MARQUETTE - Marquette County officials are hoping two new opportunities to communicate with state officials will result in agreement on the provisions of a proposed non-ferrous mining severance tax.
Since a draft copy of potential legislation surfaced in December from state Rep. Matt Huuki, R-Atlantic Mine, the idea of developing a severance tax for mines, including the Rio Tinto Eagle Mine, has been explored by lawmakers, local taxing units and officials with Gov. Rick Snyder's administration.
Former Michigan Department of Agriculture and Rural Development Director Ken Creagh remains the Snyder administration's point man on the severance tax issue, despite his recent appointment as director of the Michigan Department of Natural Resources.
Marquette County Board Chairwoman Deborah Pellow said Creagh is slated to provide the latest draft proposal from state officials today. On Tuesday, a conference call is scheduled between state and county officials in hopes of resolving outstanding issues.
"I'd like to give them at least these two meetings to see what we can come up with," Pellow said.
In June, Creagh said the basic premise of the administration's proposal is instead of having four different taxes for non-ferrous mining (real property, personal property, corporate income, and sales and use), a single severance tax (set percentage charge of gross ore sales revenue) would be developed.
The tax would not apply to related milling or other operations unless they are contiguous to the above-ground mining operations.
Under the administration plan, the severance tax would be collected by the locals with a percentage of the revenue maintained by the impacted counties, townships, school districts, intermediate school district and school aid fund.
The distribution of funding was to follow the current property tax distribution and offset revenue that would have been provided to the locals under the current property tax distribution model. The remaining percentage of the severance tax will go into a rural development fund to support long-term regional economic opportunities.
The fund would provide dollars, including matching funds, to facilitate infrastructure improvements for broadband/Internet connectivity, energy, rail and talent to strengthen rural economies.
Pellow said there remain differences on how much money, or what percentage, is necessary to keep the local taxing units at the same funding level. The county has also not conceded the true cash value of the Rio Tinto Eagle Mine, which was set at $191 million in February by the state geologist.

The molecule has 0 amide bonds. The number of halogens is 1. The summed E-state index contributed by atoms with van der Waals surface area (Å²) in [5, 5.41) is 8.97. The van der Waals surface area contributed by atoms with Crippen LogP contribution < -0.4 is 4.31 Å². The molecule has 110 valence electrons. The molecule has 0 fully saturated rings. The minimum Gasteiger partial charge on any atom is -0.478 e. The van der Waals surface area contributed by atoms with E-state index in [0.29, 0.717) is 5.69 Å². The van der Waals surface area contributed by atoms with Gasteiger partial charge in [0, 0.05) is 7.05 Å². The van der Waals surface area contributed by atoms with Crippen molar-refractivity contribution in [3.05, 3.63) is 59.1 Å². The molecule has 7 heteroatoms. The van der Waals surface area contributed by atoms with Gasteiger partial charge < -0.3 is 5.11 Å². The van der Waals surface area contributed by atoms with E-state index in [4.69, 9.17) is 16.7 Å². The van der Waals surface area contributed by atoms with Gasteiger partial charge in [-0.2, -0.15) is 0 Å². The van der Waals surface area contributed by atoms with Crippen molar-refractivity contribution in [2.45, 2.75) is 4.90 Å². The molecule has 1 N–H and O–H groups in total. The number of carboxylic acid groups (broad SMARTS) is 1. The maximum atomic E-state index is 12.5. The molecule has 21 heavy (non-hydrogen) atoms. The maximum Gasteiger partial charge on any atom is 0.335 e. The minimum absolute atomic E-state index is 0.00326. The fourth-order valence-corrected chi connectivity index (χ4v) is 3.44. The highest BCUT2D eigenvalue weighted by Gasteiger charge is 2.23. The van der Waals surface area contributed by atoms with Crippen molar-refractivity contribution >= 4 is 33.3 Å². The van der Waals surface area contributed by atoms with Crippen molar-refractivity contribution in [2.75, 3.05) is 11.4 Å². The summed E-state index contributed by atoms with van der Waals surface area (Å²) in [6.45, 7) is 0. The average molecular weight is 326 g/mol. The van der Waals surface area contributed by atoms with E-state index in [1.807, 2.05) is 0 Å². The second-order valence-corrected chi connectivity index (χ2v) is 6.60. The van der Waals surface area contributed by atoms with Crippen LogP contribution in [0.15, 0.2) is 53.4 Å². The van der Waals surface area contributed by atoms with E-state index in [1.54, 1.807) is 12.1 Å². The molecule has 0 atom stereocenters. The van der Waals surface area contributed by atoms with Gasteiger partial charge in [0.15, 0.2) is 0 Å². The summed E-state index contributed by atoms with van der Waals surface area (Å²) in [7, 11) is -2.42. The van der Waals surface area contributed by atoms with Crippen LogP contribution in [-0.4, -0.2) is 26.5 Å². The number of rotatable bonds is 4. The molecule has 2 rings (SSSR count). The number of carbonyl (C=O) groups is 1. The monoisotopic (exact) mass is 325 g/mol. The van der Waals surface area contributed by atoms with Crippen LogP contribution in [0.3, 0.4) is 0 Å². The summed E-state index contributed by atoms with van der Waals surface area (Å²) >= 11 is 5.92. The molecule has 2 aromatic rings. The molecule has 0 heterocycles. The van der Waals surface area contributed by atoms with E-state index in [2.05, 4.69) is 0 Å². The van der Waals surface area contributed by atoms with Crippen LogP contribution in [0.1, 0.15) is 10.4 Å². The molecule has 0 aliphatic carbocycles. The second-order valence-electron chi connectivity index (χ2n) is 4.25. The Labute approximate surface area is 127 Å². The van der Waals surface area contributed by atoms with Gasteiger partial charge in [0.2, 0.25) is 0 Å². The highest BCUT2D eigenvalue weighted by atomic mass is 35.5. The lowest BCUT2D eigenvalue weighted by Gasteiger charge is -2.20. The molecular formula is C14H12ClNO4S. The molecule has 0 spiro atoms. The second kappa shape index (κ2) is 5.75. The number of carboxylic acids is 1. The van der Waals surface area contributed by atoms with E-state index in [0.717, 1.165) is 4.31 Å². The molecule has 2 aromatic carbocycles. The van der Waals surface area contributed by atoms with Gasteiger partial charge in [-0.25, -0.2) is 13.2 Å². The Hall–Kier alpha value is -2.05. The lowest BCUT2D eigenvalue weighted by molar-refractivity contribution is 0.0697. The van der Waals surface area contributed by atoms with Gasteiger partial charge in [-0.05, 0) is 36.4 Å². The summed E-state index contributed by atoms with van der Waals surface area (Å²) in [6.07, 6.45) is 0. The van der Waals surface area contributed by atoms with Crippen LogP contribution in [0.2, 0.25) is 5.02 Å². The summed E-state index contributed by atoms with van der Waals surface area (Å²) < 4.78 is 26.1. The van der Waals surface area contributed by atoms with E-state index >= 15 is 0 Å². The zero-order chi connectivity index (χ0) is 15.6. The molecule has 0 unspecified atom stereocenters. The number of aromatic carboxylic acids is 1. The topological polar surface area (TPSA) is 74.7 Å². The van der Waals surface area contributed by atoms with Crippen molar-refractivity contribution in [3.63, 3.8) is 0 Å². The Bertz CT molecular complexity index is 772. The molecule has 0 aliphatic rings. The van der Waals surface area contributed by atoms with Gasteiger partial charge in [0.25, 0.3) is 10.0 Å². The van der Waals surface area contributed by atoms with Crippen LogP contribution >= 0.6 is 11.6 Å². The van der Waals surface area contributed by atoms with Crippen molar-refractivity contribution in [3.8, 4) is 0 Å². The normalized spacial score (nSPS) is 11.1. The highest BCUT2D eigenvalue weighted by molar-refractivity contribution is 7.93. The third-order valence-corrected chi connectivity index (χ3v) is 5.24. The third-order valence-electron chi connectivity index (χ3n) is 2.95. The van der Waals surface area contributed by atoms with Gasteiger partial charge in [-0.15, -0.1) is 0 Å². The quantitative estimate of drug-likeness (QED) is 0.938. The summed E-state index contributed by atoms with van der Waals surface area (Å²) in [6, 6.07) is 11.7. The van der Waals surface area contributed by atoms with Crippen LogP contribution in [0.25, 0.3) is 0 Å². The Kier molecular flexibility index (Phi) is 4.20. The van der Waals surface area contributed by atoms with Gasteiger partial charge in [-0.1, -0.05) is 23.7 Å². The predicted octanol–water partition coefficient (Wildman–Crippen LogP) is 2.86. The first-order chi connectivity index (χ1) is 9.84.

Some provisions of the calculation - most notably, Rio Tinto-Kennecott's expense deductions - were disclosed to only a few as provided under state tax law, which has rankled some county commissioners.
Pellow said the administration's proposal is expected to differ greatly from Huuki's draft, which contained more complicated calculations for the tax.
Commissioner Gerald Corkin said this was welcomed news.
"Hopefully, it will be made simple enough the whole world can see what they're paying," Corkin said.
Beyond the two upcoming sessions, Commissioner Nick Joseph said he wants the board to meet with all parties involved "sooner than later" to resolve the outstanding issues. He thinks lawmakers will put off dealing with the tax until after the November general election. He also thinks Creagh's main focus will remain the DNR and not the severance tax, which he said focuses largely on Marquette County.
Joseph said the county should not allow state officials or politicians to set the discussion timetable.
The board voted unanimously Tuesday to send a letter to the state requesting all parties involved meet in the same room and work out a resolution of contested issues. Pellow is expected to update the panel on the latest developments at 6 p.m. Tuesday at the board's regularly scheduled committee of the whole meeting.
John Pepin can be reached at 906-228-2500, ext. 206. His email address is email@example.com.